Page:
A pair of researchers from the Cullen College of Engineering have received $500,000 from the National Science Foundation to lower energy consumption and service delay, two key components of federated learning's practical implementation in wireless networks.
Miao Pan, Ph.D., Associate Professor of Electrical and Computer Engineering, is the principal investigator for the grant, “Towards Federated Learning over 5G Mobile Devices: High Efficiency, Low Latency, and Good Privacy.” Xin Fu, Ph.D., Associate Professor of ECE as well, is a co-PI for the project. The funding comes from the Computer and Network Systems (CNS) Core program of the NSF for collaborative research.
According to the abstract for the grant, recent emerging FL allows data sources to collaboratively train a global model without sharing their privacy sensitive raw data. However, due to the huge size of the deep learning model, it downloads and updates generate significant amount of network traffic which exerts a great burden to existing telecommunication infrastructure.
“This project takes FL over 5G mobile devices as a workable application scenario to address this dilemma, which will significantly improve the design, analysis and implementation of FL over 5G mobile devices,” the grant authors wrote. “The research outcomes will substantially enrich the knowledge of machine learning technologies and 5G systems and beyond. Moreover, this project is multidisciplinary, involving machine learning/deep learning/federated learning, edge computing, wireless communications and networking, security and privacy, computer architectural design, etc., which will serve as a fruitful training ground for both graduate and undergraduate students to equip them with multidisciplinary skills for future work force to boost the national economy.”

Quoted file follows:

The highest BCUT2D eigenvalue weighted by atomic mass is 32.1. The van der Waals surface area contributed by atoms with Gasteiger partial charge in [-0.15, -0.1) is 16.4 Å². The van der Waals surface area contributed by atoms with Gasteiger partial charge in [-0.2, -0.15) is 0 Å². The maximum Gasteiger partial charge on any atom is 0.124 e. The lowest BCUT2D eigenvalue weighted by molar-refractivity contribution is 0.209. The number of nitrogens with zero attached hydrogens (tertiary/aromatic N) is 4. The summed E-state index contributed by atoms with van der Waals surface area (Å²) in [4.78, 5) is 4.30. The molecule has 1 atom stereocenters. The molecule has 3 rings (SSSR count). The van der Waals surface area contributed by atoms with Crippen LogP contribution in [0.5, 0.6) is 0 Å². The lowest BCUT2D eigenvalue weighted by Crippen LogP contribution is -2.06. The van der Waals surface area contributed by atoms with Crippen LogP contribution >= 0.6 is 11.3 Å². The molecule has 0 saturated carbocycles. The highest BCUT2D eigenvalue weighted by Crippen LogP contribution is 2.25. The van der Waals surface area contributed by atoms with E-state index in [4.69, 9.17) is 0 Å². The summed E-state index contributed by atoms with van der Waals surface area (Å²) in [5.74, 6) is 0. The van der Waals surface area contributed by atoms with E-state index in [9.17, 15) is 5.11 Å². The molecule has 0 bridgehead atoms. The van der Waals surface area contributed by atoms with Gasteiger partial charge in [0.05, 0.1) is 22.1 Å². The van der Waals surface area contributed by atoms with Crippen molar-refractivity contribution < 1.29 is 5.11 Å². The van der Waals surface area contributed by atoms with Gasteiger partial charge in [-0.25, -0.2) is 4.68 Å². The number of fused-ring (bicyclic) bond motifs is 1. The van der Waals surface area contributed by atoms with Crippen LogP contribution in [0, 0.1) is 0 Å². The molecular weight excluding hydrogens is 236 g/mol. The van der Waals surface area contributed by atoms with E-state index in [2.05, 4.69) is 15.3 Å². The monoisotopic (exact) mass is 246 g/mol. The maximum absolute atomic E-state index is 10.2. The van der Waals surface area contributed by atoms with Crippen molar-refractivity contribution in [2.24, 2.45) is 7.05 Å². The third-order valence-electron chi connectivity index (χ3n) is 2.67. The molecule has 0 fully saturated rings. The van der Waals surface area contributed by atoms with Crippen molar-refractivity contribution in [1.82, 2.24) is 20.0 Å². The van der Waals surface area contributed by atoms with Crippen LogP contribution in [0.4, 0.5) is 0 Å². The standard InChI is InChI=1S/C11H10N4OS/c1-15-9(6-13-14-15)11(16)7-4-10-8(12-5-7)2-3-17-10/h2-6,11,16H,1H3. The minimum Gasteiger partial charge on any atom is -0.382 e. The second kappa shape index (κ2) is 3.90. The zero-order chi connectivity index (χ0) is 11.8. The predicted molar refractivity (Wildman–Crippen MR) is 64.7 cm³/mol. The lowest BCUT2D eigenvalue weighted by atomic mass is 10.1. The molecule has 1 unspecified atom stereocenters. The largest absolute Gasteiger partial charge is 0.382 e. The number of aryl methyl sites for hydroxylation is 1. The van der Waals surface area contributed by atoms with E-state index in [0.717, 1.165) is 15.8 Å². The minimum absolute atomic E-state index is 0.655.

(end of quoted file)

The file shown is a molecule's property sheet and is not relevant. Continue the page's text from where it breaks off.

Pan added, “Federated learning will never fly by the algorithm itself. Its practical implementation and service efficiency can only be achieved by synergized research efforts of machine learning, mobile device hardware, and wireless communications and networking.”
Outreach activities are also planned for high school students, to increase the participation of female and minority students in science and engineering. There are four design goals for the project:
Designing software-hardware co-designed model pruning schemes and adaptive quantization techniques in FL within a single 5G mobile device according to the local data and model sparsity property to reduce the local computation and memory access.
Making sound trade-off between "working" (i.e., local computing) and "talking" (i.e., 5G wireless transmissions) to boost the overall energy/communications efficiency for FL over 5G mobile devices.
Developing novel differentially private compression schemes based on sparsification property and quantization adaptability to rigorously protect data privacy while maintaining high model accuracy and communication efficiency in FL.
Building a testbed to thoroughly evaluate the proposed designs.
Pan said one doctoral student, Rui Chen, has already started working on the research. Pan and Fu are interested in jointly hiring more students to work on this project. For more information, visit the lab websites of Pan's AI, Networking Technologies and Security (ANTS) Lab, and Fu's Efficient Computer Systems (ECOMS) Lab.
The grant was awarded in July, and research began in October. The estimated time frame for the research is four years.